Before he became an undercover agent for the Bureau of Alcohol, Tobacco and Firearms, Jay Dobyns was a standout receiver at Arizona. He was featured on the cover of the team's media guide in 1984 and thought a career in the NFL was his for the taking.
Then he went to the NFL Combine, where his receivers group included Jerry Rice, Andre Reed, Jay Novacek and Al Toon.
"I went in there thinking I was a big thing; that if I could do it in the Pac-10 I could do it anywhere," Dobyns said. "It was an eye-opening experience. That combine was life-changing."
He wasn't drafted and his football dream ended in 1985.
Dobyns decided to enter law enforcement and on his first assignment for the ATF, he was shot in the back at point-blank range.
"It was a pretty wicked experience. Blood was squirting out of my chest like you had your thumb on a garden hose," Dobyns said. "I remember leaning against the car thinking, 'I've been on the job a week and I'm going to die in this dirty trailer park.' ''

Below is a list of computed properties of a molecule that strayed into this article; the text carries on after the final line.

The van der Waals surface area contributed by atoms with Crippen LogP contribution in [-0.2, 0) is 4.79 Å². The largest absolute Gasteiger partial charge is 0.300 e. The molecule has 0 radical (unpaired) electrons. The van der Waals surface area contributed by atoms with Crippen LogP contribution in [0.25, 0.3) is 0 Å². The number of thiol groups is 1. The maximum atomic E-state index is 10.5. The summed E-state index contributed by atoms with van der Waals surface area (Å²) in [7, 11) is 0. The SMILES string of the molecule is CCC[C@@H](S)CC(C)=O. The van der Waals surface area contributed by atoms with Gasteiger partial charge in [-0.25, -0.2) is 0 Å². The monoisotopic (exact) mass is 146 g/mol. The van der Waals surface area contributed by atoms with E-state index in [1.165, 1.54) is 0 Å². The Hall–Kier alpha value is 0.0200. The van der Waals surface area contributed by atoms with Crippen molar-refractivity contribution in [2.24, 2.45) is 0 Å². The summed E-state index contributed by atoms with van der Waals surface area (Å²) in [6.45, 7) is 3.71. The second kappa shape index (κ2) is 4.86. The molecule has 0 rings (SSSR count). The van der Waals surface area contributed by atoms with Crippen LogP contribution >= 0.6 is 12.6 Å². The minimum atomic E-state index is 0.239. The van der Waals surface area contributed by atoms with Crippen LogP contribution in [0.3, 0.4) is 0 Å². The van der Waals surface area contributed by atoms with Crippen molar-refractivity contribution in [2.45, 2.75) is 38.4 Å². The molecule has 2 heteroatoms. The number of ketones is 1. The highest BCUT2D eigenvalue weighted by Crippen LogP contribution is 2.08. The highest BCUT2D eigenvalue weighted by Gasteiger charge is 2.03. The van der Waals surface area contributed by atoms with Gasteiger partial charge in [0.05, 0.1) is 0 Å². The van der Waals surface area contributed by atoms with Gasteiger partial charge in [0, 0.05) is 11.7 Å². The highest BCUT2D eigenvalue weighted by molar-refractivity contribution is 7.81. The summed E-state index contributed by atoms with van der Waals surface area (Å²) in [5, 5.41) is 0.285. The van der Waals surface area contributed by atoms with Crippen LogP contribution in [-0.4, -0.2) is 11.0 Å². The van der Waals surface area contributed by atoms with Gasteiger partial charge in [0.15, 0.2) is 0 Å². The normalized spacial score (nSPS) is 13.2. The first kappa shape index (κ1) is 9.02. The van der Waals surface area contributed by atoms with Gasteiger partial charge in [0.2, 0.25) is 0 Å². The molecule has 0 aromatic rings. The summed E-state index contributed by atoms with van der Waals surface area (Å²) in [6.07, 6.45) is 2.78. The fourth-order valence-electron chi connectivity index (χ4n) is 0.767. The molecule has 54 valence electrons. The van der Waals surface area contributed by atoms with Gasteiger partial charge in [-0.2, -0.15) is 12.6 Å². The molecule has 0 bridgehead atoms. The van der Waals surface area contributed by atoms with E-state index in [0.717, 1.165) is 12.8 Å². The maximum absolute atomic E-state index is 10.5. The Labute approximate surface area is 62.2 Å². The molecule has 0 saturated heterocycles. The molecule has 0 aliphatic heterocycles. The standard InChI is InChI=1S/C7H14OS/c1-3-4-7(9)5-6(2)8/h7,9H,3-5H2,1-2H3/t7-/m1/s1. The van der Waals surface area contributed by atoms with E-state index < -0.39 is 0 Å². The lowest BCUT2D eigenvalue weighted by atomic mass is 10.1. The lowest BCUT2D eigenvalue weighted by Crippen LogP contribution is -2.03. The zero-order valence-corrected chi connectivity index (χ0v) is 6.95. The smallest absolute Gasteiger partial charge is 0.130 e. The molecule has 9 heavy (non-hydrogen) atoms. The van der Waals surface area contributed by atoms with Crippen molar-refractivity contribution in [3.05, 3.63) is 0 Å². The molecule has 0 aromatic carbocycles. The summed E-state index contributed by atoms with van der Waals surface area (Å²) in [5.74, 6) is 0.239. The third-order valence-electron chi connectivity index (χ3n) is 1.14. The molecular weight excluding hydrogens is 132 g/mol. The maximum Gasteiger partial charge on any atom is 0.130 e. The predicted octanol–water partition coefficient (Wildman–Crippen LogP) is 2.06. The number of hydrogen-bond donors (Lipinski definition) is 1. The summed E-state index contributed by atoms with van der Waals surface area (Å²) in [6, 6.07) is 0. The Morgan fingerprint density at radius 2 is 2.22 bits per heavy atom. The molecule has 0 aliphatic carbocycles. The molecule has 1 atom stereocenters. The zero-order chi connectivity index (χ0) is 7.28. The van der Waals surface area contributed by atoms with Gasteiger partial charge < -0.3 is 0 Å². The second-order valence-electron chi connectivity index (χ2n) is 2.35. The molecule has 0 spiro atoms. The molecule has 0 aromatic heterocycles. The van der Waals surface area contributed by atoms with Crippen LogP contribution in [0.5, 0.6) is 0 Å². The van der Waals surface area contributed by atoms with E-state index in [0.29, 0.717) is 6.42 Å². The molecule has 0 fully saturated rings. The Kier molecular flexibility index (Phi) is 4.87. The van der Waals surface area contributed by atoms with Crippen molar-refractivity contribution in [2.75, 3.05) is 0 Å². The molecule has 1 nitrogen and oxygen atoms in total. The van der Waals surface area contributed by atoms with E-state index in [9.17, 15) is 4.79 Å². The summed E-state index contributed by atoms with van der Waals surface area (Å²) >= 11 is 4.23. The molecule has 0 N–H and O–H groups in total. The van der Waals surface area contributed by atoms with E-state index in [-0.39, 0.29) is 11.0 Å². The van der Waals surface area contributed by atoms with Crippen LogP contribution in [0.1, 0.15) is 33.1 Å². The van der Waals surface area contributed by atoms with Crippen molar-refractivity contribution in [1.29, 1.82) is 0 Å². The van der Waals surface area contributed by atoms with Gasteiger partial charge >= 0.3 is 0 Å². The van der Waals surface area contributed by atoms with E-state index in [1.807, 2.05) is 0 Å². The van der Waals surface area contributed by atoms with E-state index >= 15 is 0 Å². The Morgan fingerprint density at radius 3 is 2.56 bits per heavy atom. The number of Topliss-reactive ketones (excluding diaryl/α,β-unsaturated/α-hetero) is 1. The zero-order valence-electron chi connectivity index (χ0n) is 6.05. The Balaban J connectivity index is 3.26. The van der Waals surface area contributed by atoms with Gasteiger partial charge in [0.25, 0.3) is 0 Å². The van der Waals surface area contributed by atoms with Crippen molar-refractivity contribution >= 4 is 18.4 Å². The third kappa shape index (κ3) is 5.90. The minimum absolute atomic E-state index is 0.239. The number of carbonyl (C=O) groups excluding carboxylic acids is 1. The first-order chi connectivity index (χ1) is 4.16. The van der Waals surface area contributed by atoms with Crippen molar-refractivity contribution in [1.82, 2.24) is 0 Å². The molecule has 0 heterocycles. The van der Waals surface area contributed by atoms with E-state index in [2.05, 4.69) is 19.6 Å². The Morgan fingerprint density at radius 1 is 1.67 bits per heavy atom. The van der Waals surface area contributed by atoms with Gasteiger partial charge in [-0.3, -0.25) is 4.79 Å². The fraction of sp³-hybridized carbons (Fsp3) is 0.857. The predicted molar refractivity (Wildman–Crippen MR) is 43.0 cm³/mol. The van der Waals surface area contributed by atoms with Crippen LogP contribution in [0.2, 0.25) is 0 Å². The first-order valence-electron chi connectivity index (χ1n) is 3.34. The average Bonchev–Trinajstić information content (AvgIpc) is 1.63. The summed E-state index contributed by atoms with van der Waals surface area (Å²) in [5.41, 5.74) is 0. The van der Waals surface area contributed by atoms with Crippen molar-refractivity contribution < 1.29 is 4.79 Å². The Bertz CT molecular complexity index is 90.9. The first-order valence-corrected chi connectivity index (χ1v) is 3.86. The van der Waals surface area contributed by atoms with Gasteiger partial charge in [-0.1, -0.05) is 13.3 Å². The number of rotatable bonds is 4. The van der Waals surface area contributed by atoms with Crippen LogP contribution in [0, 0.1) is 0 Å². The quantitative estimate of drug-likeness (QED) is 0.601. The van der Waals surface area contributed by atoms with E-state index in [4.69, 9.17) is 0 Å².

Dobyns recovered and eventually infiltrated the Hells Angels. His work in operation "Black Biscuit" led to the arrests of 55 alleged members of the Angels and the seizure of 650 guns, more than 100 explosives and 30,000 rounds of ammunition.
But the most serious charges were dismissed in 2006 and Dobyns, upset over the handling of the case, retired from the ATF. His book, "No Angel", which was released this week, tells of his life as an undercover agent. Twentieth Century Fox already has bought the movie rights.
Dobyns' enemies far outnumber his friends. His life has been threatened and his home was burned last August. The ATF, which now regards Dobyns as an outcast, put forth little effort in investigating the blaze and, according to Dobyns, tried to link him to the blaze.
Dobyns said he decided after the fire that there will be no more bouncing from city to city, no more aliases.
"I'm not going to be intimidated by these threats anymore. I'm gonna make my stand and be happy doing it."